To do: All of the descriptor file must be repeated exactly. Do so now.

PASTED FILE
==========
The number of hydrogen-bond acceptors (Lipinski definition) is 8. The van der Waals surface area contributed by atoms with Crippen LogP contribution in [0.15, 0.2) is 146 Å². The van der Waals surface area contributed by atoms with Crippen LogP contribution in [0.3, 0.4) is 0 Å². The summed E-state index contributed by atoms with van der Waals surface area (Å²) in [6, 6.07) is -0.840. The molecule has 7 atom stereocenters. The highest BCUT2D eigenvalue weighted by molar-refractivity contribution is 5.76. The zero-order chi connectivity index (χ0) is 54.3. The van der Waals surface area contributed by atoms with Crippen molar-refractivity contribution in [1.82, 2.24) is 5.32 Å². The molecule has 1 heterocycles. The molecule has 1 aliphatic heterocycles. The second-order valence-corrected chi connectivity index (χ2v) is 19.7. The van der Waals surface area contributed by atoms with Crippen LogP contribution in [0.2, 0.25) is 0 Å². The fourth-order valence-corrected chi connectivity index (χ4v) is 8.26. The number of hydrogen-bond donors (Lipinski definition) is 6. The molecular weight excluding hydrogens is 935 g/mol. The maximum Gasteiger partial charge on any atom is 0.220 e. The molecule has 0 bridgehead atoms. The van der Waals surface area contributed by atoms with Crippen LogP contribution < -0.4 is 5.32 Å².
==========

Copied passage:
The number of hydrogen-bond acceptors (Lipinski definition) is 8. The van der Waals surface area contributed by atoms with Crippen LogP contribution in [0.15, 0.2) is 146 Å². The van der Waals surface area contributed by atoms with Crippen LogP contribution in [0.3, 0.4) is 0 Å². The summed E-state index contributed by atoms with van der Waals surface area (Å²) in [6, 6.07) is -0.840. The molecule has 7 atom stereocenters. The highest BCUT2D eigenvalue weighted by molar-refractivity contribution is 5.76. The zero-order chi connectivity index (χ0) is 54.3. The van der Waals surface area contributed by atoms with Crippen molar-refractivity contribution in [1.82, 2.24) is 5.32 Å². The molecule has 1 heterocycles. The molecule has 1 aliphatic heterocycles. The second-order valence-corrected chi connectivity index (χ2v) is 19.7. The van der Waals surface area contributed by atoms with Crippen LogP contribution in [0.2, 0.25) is 0 Å². The fourth-order valence-corrected chi connectivity index (χ4v) is 8.26. The number of hydrogen-bond donors (Lipinski definition) is 6. The molecular weight excluding hydrogens is 935 g/mol. The maximum Gasteiger partial charge on any atom is 0.220 e. The molecule has 0 bridgehead atoms. The van der Waals surface area contributed by atoms with Crippen LogP contribution < -0.4 is 5.32 Å².